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Chapter: Modern Medical Toxicology: Hydrocarbons and Pesticides: Hydrocarbon

Aliphatic Hydrocarbons

Ingestion of aliphatic hydocarbons with high molecular weight such as paraffin wax, vaseline, grease, etc. is associated with little or no toxicity.



Listed in Table 27.1.

Mode of Action

■■   Ingestion of aliphatic hydocarbons with high molecular weight such as paraffin wax, vaseline, grease, etc. is associated with little or no toxicity.

■■   Liquid hydrocarbons are the most toxic, but symptoms gener-ally are the result of aspiration into the airways rather than absorption from the GI tract.

■■   The aspiration potential of a hydrocarbon depends on properties—viscocity, surface tension, and volatility. Viscocity is the tendency of a substance to resist flow (“the ability to resist stirring”) which is measured in Saybolt Seconds Universal (SSU). The lower the viscocity (i.e. below 60 SSU), the higher the tendency for aspira-tion. Surface tension refers to the adherence of a liquid compound along its surface (“the ability to creep”). It is the result of cohesive forces generated by the attraction between molecules (van der Waals forces). The lower the surface tension, the higher the tendency for aspira-tion. Volatility refers to the ability of a liquid to become a gas. The higher the volatility, the higher the tendency for aspiration.

■■  Aliphatic hydrocarbons possessing high aspiration potentialinclude gasoline, kerosene, mineral seal oil, and turpentine.

Clinical Features

RS: Respiratory distress from aspiration usually begins within 30 minutes of exposure, and is manifested mainly by gasping, coughing, and choking. There are 3 grades:

·              Mild : coughing, choking, tachypnoea, drowsiness,rales, rhonchi.

·              Moderate : grunting, lethargy, flaccidity, bronchospasm.

·              Severe : cyanosis, coma, seizures.

Moderate fever is often present but does not correlate with severity. Haemoptysis and pulmonary oedema may occur after significant aspiration or inhalation.

CNS: Lethargy with depressed sensorium. Coma and convulsions are rare. Aniline, heavy metals, camphor, pesti-cides and other additives or contaminants in hydrocarbon preparations may produce additional CNS toxicity. For instance, chronic cerebellar degeneration may be associated with lead additives of gasoline.

GIT: Burning of mouth, sore throat, nausea, and vomiting. Haematemesis may occur. Diarrhoea is rare.

CVS: Arrhythmias are seen in solvent abuse, but are rare in ingestions.

Skin: Acute exposure can cause dermatitis, and if this is prolonged it may result in full thickness burns. Chronic exposure to kerosene can cause severe acne. Contact with liquefied petroleum gases (e.g. propane, butane, propylene, isobutane, butenes, n-butane), ethane, etc. can result in frostbite or effects resembling frostbite.

Haematologic: Disseminated intravascular coagulation, haemolytic anaemia and pancytopenia have occasionally been reported following vapour inhalation, aspiration, or ingestion of hydrocarbons.

Other effects:

·              Elevated liver enzyme levels and hepatosplenomegaly can occur with petroleum distillate ingestion.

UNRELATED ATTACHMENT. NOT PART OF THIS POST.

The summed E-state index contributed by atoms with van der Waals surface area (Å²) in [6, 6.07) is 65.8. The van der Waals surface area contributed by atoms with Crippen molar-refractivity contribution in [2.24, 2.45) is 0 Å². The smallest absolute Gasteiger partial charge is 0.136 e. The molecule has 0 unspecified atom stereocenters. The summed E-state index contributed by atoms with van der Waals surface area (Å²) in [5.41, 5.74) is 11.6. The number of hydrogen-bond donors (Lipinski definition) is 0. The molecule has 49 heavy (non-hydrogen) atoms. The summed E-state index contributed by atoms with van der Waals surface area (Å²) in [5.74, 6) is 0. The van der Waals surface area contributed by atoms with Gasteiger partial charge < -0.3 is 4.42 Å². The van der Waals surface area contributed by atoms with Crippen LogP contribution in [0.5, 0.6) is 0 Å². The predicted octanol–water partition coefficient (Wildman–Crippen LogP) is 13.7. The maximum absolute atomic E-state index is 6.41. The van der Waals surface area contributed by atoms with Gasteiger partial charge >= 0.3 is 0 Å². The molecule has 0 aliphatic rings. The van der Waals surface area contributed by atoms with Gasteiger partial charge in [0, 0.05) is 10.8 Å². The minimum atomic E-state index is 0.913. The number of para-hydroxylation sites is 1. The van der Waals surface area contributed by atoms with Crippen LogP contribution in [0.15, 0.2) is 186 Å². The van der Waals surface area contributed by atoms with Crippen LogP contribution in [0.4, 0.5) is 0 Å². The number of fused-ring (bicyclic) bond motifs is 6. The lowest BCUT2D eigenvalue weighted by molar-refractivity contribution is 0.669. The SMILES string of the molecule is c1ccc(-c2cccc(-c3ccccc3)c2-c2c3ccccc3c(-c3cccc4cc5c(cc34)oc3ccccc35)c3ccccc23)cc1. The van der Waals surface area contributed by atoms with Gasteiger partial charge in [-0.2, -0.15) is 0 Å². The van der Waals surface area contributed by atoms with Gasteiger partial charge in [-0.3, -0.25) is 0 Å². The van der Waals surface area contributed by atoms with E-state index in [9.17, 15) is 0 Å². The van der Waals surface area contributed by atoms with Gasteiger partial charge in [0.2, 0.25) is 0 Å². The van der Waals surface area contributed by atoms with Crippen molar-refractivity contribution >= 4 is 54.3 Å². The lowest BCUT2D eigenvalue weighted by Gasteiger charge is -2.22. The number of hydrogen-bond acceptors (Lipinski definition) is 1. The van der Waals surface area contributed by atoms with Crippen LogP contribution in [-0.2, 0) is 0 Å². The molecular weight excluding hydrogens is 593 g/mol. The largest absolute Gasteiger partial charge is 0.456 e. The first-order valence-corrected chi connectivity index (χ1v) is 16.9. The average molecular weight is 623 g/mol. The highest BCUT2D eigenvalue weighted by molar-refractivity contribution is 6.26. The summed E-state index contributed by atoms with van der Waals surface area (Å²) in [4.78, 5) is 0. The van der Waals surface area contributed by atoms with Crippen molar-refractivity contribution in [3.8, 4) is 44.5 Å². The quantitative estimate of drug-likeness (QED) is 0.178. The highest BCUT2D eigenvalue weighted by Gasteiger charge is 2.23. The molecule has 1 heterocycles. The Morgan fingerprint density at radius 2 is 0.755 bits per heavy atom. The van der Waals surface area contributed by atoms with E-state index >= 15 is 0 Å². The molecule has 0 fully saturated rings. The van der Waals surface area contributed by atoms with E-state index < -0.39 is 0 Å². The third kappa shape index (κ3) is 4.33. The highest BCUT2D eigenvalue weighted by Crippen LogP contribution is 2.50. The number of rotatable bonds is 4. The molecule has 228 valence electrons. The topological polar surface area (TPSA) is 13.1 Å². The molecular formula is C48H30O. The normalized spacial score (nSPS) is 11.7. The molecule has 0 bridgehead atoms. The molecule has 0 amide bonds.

·              Renal effects (acute renal tubular necrosis, proteinuria, or haematuria) occur infrequently following acute expo-sure to petroleum distillates and other unsubstituted hydrocarbons.

·              Straight chain hydrocarbons with few carbon atoms (e.g. methane, ethane, propane gases) can cause asphyxiation if exposure occurs in poorly ventilated spaces.

·              Injection of kerosene, naphtha, turpentine, gasoline, or hydrocarbon insecticides has resulted in febrile reac-tions, local tissue inflammation and systemic effects, including pulmonary oedema, pneumonia and mild CNS depression. Injection of pressurised hydrocarbons has caused severe tissue damage. Subcutaneous injec-tion of paint, lacquer or other material via high pres-sure spray guns is a surgical emergency. High-pressure injection injuries can result in necrosis and thrombosis with amputation required in 60 to 80% of cases.

·              Exposure to hydrocarbons may result in the loss of colour vision, with the risk of impaired colour vision increasing with increasing exposure.

·              Poisoning due to inhalation of butane and other similar gaseous hydrocarbons is dealt with under “Glue sniffing”.


·      X-Ray—Changes may be evident as early as 30 minutes after exposure and peak at about 72 hours, after which there is gradual resolution. Common radiologic findings include perihilar densities, bronchovascular markings, bibasilar infiltrates, and pneumonic consolidation. Early upright

·              X-rays may reveal two liquid densities in the stomach (double bubble sign) (Fig 27.1), which represents two interfaces: air-hydrocarbon, and hydrocarbon-fluid, since hydrocarbons are not miscible with water and are usually lighter. Two important points are to be noted in connection with radiographic changes in hydrocarbon ingestion—

o     They correlate poorly with clinical symptoms.

o     They lag behind clinical improvement.

·      Arterial blood gases—There is hypoxaemia.

·              Blood—Leucocytosis is common during the first 48 hours.


·      The following signs and symptoms present upon initial examination of patients after hydrocarbon ingestion have 80% or better predictive value for pneumonitis:

o     Lethargy, rhonchi, rales, retractions, cyanosis, and the development of leukocytosis and fever within 4 hours.

o     The only parameter with an 80% or greater predictive value for NO toxicity was the absence of tachypnoea.

o     Early chest X-rays were not useful in predicting pneu-monitis in symptomatic or asymptomatic patients.